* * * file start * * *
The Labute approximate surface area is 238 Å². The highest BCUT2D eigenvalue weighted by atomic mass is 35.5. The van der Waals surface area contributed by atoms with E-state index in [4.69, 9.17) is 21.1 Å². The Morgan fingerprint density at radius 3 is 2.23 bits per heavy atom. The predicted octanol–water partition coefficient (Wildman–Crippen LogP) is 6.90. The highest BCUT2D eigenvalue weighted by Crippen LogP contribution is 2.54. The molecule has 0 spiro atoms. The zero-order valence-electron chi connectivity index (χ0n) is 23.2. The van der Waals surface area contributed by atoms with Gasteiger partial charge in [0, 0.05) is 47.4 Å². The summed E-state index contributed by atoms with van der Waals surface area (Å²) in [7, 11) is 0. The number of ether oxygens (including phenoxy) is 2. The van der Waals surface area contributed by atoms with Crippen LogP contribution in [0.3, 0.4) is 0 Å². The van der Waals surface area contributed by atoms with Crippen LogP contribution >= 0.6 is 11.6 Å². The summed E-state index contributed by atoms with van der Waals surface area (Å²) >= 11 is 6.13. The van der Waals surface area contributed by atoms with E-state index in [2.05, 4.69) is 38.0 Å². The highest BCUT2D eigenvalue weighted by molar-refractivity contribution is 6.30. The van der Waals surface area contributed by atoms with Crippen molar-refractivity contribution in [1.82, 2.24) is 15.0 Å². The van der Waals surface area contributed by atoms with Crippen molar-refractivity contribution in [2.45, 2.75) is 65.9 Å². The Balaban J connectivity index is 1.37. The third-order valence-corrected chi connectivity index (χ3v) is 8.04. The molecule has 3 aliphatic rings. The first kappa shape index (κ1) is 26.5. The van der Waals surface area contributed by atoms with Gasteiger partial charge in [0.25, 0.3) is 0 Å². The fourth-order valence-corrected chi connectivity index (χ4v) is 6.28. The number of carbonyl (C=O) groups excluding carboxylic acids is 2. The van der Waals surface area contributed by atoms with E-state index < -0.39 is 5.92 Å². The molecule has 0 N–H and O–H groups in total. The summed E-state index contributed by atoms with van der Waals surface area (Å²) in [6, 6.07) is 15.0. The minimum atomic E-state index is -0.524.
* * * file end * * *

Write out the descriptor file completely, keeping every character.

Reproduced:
The Labute approximate surface area is 238 Å². The highest BCUT2D eigenvalue weighted by atomic mass is 35.5. The van der Waals surface area contributed by atoms with E-state index in [4.69, 9.17) is 21.1 Å². The Morgan fingerprint density at radius 3 is 2.23 bits per heavy atom. The predicted octanol–water partition coefficient (Wildman–Crippen LogP) is 6.90. The highest BCUT2D eigenvalue weighted by Crippen LogP contribution is 2.54. The molecule has 0 spiro atoms. The zero-order valence-electron chi connectivity index (χ0n) is 23.2. The van der Waals surface area contributed by atoms with Gasteiger partial charge in [0, 0.05) is 47.4 Å². The summed E-state index contributed by atoms with van der Waals surface area (Å²) in [7, 11) is 0. The number of ether oxygens (including phenoxy) is 2. The van der Waals surface area contributed by atoms with Crippen LogP contribution in [0.3, 0.4) is 0 Å². The van der Waals surface area contributed by atoms with Crippen LogP contribution >= 0.6 is 11.6 Å². The summed E-state index contributed by atoms with van der Waals surface area (Å²) >= 11 is 6.13. The van der Waals surface area contributed by atoms with E-state index in [2.05, 4.69) is 38.0 Å². The highest BCUT2D eigenvalue weighted by molar-refractivity contribution is 6.30. The van der Waals surface area contributed by atoms with Crippen molar-refractivity contribution in [1.82, 2.24) is 15.0 Å². The van der Waals surface area contributed by atoms with Crippen molar-refractivity contribution in [2.45, 2.75) is 65.9 Å². The Balaban J connectivity index is 1.37. The third-order valence-corrected chi connectivity index (χ3v) is 8.04. The molecule has 3 aliphatic rings. The first kappa shape index (κ1) is 26.5. The van der Waals surface area contributed by atoms with Gasteiger partial charge in [0.25, 0.3) is 0 Å². The fourth-order valence-corrected chi connectivity index (χ4v) is 6.28. The number of carbonyl (C=O) groups excluding carboxylic acids is 2. The van der Waals surface area contributed by atoms with E-state index < -0.39 is 5.92 Å². The molecule has 0 N–H and O–H groups in total. The summed E-state index contributed by atoms with van der Waals surface area (Å²) in [6, 6.07) is 15.0. The minimum atomic E-state index is -0.524.